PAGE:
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MAILING ADDRESS: 1120 SW 5th Ave, Room 1000, Portland, OR 97204
The annual Multnomah Days takes place this Saturday August 19 from 9 am to 4 pm in Multnomah Village, SW 25th and Capital Highway
Join us to help celebrate Multnomah Days this Saturday in SW Portland’s Multnomah Village. There will be a lively parade, free live music and local artists along with by booths showcasing organizations working to improve our community. Stop by the Environmental Services booth to learn about our local watersheds and how you can get involved, and to connect with some of our partner groups, including the West Multnomah Soil and Water Conservation District, the SW Watershed Resource Center, and more!
We’ll also have information about upcoming projects in the area. Come and learn more about the SW Capital Highway project, the stream restoration work at Dickinson Park, the upcoming projects at the headwaters of Stephens Creek, and more!
We’ll see you there!
Multnomah Village: SW 35th and Capital Highway
Saturday, August 19, 9 a.m. to 4 p.m.
Join the on-the-water festival and celebrate the Columbia Slough!
The Regatta celebrates recreation opportunities on Portland’s hidden gem of local waterways, the Columbia Slough. The Regatta is not actually a race; this family-friendly event is a fun paddle for experienced and novice paddlers alike.
The event features complimentary 45-minute canoe and kayak rentals (all equipment provided) for registered attendees. Before and after paddling, participants can visit with local environmental and water-based organizations, enjoy hands-on nature activities, live music and guided tours of the Multnomah County levee system. Free t-shirts and refreshments will be provided while supplies last. Space is limited, so register early!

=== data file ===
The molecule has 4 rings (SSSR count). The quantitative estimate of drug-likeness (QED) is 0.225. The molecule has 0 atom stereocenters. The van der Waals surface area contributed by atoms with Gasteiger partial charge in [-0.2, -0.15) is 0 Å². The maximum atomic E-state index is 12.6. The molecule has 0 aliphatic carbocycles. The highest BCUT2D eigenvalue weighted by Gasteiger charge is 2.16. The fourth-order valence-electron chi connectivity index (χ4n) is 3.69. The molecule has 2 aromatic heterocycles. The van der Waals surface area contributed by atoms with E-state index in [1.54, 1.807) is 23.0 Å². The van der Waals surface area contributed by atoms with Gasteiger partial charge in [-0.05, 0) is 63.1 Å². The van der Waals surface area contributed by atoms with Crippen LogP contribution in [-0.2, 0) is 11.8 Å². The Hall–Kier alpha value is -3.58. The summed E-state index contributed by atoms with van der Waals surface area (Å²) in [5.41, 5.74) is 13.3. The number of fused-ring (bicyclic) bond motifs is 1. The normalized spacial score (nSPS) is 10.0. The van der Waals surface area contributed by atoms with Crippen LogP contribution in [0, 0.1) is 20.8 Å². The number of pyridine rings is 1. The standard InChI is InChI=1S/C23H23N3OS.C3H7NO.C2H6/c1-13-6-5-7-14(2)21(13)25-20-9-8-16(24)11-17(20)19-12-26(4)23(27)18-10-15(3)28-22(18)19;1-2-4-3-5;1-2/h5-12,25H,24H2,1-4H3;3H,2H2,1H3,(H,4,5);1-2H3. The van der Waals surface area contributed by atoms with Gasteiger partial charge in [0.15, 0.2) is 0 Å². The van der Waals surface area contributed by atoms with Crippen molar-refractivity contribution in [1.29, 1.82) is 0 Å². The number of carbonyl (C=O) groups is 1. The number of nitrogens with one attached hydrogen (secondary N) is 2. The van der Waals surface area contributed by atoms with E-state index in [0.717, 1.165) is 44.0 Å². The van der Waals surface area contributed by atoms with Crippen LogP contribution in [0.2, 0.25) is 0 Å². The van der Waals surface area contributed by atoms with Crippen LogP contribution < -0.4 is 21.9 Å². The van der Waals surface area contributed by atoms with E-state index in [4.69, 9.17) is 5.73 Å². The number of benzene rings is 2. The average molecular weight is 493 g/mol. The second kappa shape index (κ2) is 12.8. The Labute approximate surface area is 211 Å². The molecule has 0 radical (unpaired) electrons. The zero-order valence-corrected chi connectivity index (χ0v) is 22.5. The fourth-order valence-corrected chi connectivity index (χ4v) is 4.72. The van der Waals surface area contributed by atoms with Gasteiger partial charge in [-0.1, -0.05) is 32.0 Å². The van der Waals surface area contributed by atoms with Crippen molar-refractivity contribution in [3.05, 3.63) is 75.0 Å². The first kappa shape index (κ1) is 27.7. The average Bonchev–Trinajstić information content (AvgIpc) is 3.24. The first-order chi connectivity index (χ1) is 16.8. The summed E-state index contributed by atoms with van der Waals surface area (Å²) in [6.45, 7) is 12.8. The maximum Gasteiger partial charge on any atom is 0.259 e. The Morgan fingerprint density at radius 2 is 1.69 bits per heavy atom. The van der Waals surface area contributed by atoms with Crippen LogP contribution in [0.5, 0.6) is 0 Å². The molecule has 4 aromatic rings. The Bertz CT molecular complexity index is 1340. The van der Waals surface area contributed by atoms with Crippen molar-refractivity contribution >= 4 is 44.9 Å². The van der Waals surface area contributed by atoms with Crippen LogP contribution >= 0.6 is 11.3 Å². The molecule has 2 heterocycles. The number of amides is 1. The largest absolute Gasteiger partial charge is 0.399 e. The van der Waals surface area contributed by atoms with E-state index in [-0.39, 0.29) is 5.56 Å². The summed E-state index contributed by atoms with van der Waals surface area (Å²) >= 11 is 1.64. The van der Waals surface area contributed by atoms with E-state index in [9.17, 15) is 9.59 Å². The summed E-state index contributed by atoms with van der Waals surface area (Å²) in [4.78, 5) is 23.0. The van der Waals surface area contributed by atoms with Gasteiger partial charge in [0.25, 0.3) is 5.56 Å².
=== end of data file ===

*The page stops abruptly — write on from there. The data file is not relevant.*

Date: Sunday August 06
Time: 10:00am - 2:00pm
Location: Multnomah County Drainage Districts
1880 NE Elrod Drive, Portland, OR 97218
Registration required at: www.columbiaslough.org or 503-281-1132
Visit https://www.portlandoregon.gov/bes/32202 to learn more about the the City’s work to protect and enhance the Columbia Slough watershed.
With long days and high temperatures, don’t forget to water newly planted street and yard trees.
If you’ve lived in Oregon for a while, you’re probably used to both trees and hot, dry summers. “I don’t water the older trees in my yard,” you may be thinking to yourself, “so do my new trees really need water?”
First, if you planted a new tree within the past few years, thank you! Now, let’s help make sure that tree survives and thrives.
To understand the importance of watering young trees during the summer, it’s helpful to know a couple of things about how trees work. Trees do most of their growing during spring and summer, and like any growing creature, trees need food. Through a process called photosynthesis, trees combine water and carbon dioxide into food for themselves (and oxygen for us to breathe; thanks, trees!) When there isn’t enough water, trees can’t make the food they need to survive. As you can see, water is at the root of everything a tree does!
What about those older trees in your yard or along the street? Mature trees rely on extensive root systems to collect the water they need, even when it hasn’t rained in a while. Soil is like a sponge because it stores water that soaks into it. Mature trees can stretch their roots out for hundreds of feet around them and draw on water stored in the soil. Newly planted trees don’t have the same root systems in place yet, so they have access to much less water.
Your tree will need a few years to recover from getting transplanted and to grow enough roots to get the water it needs. In the meantime, weekly watering through the hottest, driest months, will help your trees grow, build up energy reserves, and fight off pests and diseases.